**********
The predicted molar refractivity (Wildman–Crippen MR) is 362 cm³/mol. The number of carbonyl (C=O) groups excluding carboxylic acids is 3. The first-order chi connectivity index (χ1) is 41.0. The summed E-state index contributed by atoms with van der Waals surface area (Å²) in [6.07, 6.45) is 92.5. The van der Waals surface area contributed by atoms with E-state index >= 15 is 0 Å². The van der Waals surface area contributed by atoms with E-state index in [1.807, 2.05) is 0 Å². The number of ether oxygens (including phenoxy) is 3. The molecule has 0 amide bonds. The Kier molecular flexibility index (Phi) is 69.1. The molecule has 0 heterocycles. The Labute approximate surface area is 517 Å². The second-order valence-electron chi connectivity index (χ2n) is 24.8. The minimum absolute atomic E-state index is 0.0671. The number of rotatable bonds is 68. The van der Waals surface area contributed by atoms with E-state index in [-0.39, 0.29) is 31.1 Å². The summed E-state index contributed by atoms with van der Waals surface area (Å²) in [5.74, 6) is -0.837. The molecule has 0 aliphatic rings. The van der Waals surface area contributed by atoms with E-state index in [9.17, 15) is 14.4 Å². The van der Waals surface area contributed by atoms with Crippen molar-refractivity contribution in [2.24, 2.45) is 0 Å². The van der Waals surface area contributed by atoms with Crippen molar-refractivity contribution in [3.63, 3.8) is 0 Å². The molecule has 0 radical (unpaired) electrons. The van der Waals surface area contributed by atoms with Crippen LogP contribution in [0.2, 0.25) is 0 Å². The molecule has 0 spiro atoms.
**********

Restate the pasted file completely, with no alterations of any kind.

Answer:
The predicted molar refractivity (Wildman–Crippen MR) is 362 cm³/mol. The number of carbonyl (C=O) groups excluding carboxylic acids is 3. The first-order chi connectivity index (χ1) is 41.0. The summed E-state index contributed by atoms with van der Waals surface area (Å²) in [6.07, 6.45) is 92.5. The van der Waals surface area contributed by atoms with E-state index >= 15 is 0 Å². The van der Waals surface area contributed by atoms with E-state index in [1.807, 2.05) is 0 Å². The number of ether oxygens (including phenoxy) is 3. The molecule has 0 amide bonds. The Kier molecular flexibility index (Phi) is 69.1. The molecule has 0 heterocycles. The Labute approximate surface area is 517 Å². The second-order valence-electron chi connectivity index (χ2n) is 24.8. The minimum absolute atomic E-state index is 0.0671. The number of rotatable bonds is 68. The van der Waals surface area contributed by atoms with E-state index in [-0.39, 0.29) is 31.1 Å². The summed E-state index contributed by atoms with van der Waals surface area (Å²) in [5.74, 6) is -0.837. The molecule has 0 aliphatic rings. The van der Waals surface area contributed by atoms with E-state index in [9.17, 15) is 14.4 Å². The van der Waals surface area contributed by atoms with Crippen molar-refractivity contribution in [2.24, 2.45) is 0 Å². The van der Waals surface area contributed by atoms with Crippen molar-refractivity contribution in [3.63, 3.8) is 0 Å². The molecule has 0 radical (unpaired) electrons. The van der Waals surface area contributed by atoms with Crippen LogP contribution in [0.2, 0.25) is 0 Å². The molecule has 0 spiro atoms.